Japanese Shares Extend Rally to Fourth Day as Bank Stocks GainBy and
Topix index is trading at its highest level in seven months
Mitsubishi UFJ leads bank shares higher after earnings
Japanese shares rose for a fourth day, extending an almost seven-month high, as bank stocks rallied after reporting better-than-expected second-quarter results.
The Topix index finished higher after swinging from a gain of as much as 0.4 percent to a loss of 0.4 percent. Stocks rose even as the yen advanced, following a 1.6 percent loss on Monday. Tokyo equities have climbed to the highest levels since April, outperforming other stock markets in the region on the back of a weaker yen following the outcome of the U.S. election.
“Financial stocks are likely to be bought on the view higher bond yields will be reflected down the road,” said Toshihiko Matsuno, a senior strategist at SMBC Friend Securities Co. “Until we see a clear policy decision, the strong-dollar, weak-yen trend will likely continue, coupled with a weakness in U.S. Treasuries.”
Following the surprise U.S. election win by Republican Donald Trump last week, the dollar has been gaining ground against major peers, as investors anticipated more expansionary policies that will drive U.S. interest rates higher at a greater clip and lure funds away from developing markets. The yen lost 3.3 percent this month through to Monday.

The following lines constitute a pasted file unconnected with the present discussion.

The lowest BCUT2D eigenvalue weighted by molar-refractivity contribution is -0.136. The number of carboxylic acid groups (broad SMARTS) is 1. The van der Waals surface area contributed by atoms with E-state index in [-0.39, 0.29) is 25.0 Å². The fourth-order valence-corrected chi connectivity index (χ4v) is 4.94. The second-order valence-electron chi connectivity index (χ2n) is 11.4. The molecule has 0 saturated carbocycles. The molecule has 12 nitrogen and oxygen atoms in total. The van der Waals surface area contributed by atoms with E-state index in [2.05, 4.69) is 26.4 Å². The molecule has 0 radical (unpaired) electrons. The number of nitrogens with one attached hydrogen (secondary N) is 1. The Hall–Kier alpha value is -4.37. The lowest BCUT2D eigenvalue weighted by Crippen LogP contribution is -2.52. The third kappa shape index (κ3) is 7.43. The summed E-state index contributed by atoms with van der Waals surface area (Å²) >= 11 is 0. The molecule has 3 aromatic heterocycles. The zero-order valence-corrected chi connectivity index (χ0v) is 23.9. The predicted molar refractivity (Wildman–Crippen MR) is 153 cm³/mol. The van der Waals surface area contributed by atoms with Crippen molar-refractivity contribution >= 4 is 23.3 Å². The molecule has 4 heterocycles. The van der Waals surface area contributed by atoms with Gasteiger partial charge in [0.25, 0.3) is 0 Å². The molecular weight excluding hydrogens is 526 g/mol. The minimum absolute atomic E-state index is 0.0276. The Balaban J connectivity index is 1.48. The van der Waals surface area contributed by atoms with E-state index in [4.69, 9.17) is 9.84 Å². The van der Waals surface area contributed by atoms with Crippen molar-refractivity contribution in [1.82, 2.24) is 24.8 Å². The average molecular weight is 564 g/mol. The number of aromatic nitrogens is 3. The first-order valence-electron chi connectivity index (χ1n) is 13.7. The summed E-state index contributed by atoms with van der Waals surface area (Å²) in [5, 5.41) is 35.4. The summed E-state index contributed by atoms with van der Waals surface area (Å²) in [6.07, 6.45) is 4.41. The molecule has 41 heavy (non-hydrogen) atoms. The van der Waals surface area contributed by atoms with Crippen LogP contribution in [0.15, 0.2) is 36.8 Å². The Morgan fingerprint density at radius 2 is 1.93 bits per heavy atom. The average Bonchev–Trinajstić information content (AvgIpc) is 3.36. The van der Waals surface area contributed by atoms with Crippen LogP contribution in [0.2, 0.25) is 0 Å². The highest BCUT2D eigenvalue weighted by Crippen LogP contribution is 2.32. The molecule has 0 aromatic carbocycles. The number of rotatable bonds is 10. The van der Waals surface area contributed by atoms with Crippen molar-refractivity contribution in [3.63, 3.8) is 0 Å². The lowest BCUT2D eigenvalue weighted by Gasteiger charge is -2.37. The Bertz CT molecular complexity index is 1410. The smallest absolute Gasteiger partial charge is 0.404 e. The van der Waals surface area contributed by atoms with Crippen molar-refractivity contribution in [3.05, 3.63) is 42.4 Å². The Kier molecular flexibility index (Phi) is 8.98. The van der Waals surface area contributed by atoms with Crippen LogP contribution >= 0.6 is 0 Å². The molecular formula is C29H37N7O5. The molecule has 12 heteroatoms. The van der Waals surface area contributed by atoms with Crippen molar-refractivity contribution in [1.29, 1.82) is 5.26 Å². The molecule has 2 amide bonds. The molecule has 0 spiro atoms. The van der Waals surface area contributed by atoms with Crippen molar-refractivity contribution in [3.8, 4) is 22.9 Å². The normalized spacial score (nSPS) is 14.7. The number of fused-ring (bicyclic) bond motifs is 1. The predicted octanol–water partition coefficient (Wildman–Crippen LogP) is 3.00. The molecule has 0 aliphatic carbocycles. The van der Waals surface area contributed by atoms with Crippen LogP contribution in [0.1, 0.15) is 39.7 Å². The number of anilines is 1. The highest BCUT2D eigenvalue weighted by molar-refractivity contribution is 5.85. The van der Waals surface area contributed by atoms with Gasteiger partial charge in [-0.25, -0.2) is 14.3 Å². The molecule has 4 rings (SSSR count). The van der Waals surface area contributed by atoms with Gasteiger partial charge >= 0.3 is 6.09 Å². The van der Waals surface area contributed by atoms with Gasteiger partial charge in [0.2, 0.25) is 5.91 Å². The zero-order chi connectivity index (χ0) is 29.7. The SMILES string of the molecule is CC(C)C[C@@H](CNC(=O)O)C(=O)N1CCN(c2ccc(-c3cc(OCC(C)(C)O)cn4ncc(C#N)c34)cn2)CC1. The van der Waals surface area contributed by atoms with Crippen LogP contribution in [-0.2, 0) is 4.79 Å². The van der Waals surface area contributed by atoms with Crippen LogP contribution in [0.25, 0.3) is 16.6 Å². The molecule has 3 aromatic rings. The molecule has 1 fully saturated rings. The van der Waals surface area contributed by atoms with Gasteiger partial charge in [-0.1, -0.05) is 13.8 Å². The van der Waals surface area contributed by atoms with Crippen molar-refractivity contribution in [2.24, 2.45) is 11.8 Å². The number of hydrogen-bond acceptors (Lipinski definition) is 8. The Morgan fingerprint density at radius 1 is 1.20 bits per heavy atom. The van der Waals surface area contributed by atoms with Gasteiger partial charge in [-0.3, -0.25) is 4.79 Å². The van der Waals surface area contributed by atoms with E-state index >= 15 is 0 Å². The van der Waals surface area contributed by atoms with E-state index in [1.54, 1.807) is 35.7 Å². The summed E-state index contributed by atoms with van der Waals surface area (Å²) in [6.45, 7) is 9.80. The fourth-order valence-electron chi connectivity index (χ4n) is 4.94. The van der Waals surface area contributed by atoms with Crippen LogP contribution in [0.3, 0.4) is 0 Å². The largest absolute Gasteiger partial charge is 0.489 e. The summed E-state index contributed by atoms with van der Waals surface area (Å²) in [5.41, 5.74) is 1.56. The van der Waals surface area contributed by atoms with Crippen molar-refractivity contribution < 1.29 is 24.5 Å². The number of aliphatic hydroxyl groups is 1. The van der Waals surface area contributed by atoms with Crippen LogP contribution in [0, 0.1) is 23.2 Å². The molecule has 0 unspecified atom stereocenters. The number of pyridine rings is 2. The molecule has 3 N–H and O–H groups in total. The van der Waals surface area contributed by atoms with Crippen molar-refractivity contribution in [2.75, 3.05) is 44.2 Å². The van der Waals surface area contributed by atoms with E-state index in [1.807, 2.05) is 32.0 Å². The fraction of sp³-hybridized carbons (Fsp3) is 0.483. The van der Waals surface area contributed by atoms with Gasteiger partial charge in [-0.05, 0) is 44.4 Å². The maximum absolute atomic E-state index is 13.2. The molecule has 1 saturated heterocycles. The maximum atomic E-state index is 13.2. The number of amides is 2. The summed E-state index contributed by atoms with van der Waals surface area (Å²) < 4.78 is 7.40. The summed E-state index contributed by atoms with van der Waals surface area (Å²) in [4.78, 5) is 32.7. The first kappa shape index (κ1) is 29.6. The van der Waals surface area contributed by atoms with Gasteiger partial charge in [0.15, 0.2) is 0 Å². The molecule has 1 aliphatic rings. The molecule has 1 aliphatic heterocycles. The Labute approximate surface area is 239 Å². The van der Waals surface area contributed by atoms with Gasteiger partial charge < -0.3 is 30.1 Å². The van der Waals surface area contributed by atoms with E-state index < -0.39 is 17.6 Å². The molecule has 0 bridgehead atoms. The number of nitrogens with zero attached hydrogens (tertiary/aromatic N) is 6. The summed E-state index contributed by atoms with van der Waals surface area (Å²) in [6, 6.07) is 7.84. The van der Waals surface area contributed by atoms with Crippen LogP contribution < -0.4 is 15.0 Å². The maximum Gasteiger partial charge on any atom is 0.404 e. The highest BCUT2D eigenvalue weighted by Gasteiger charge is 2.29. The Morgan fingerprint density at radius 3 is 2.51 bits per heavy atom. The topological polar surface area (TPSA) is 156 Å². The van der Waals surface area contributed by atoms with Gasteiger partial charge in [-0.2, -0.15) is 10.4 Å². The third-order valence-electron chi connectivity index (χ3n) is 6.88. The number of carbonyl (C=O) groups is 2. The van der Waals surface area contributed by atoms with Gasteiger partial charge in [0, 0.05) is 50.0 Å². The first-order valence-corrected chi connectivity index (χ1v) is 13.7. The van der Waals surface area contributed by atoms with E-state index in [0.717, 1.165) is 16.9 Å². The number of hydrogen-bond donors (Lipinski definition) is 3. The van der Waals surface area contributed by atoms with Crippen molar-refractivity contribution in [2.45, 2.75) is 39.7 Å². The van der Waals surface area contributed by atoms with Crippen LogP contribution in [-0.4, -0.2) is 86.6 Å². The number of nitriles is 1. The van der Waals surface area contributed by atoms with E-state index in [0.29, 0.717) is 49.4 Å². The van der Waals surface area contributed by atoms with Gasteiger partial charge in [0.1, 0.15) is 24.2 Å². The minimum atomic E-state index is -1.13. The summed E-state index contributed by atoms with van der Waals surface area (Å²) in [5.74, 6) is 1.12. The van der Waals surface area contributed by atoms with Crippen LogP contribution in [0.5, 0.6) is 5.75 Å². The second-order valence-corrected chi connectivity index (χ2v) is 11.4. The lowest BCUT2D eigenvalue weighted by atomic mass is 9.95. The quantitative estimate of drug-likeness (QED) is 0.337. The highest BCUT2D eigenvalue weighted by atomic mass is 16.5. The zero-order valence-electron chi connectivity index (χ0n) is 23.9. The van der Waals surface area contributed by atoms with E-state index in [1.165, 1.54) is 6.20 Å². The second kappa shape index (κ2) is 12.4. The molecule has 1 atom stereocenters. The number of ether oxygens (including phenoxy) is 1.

Japanese banks outperformed the broader market Tuesday, advancing 2 percent, as Mitsubishi UFJ Financial Group Inc. jumped 4.2 percent. The nation’s lenders have been one of the biggest contributors to the Topix’s recent rally amid a global rebound in borrowing costs. The banks reported better-than-expected results after the market closed on Monday, though warned about headwinds ahead. Net income at Mitsubishi UFJ, Japan’s largest lender, fell 6.2 percent, beating estimates.
A four-day rally has propelled banking stocks to their highest levels since the Bank of Japan’s decision in January to adopt negative interest rates. Financial shares have gained globally amid speculation Trump may scrap the Dodd-Frank Act in a bid to loosen up financial regulations, while bond yields soared on near-term U.S. rate increase expectations.
As of Monday, traders were pricing in a 92 percent chance that the Federal Reserve will raise borrowing costs in December, up from 68 percent at the beginning of this month.
Among exporters, makers of electrical appliances, whose shares had been buoyed by a weaker yen, declined, sending a gauge tracking their stocks down 0.2 percent Tuesday. Sony Corp. fell 1.8 percent and Renesas Electronics Corp. lost 2.1 percent. The industry gauge rallied 4.4 percent over the previous six sessions to its highest level since January.
“The odds are for price swings to continue from here,” said Yoshihiro Okumura, general manager at Chibagin Asset Management Co. in Tokyo. “The focus is on how the U.S. economy will move based on what U.S. policies will turn out to be, but this will take time.”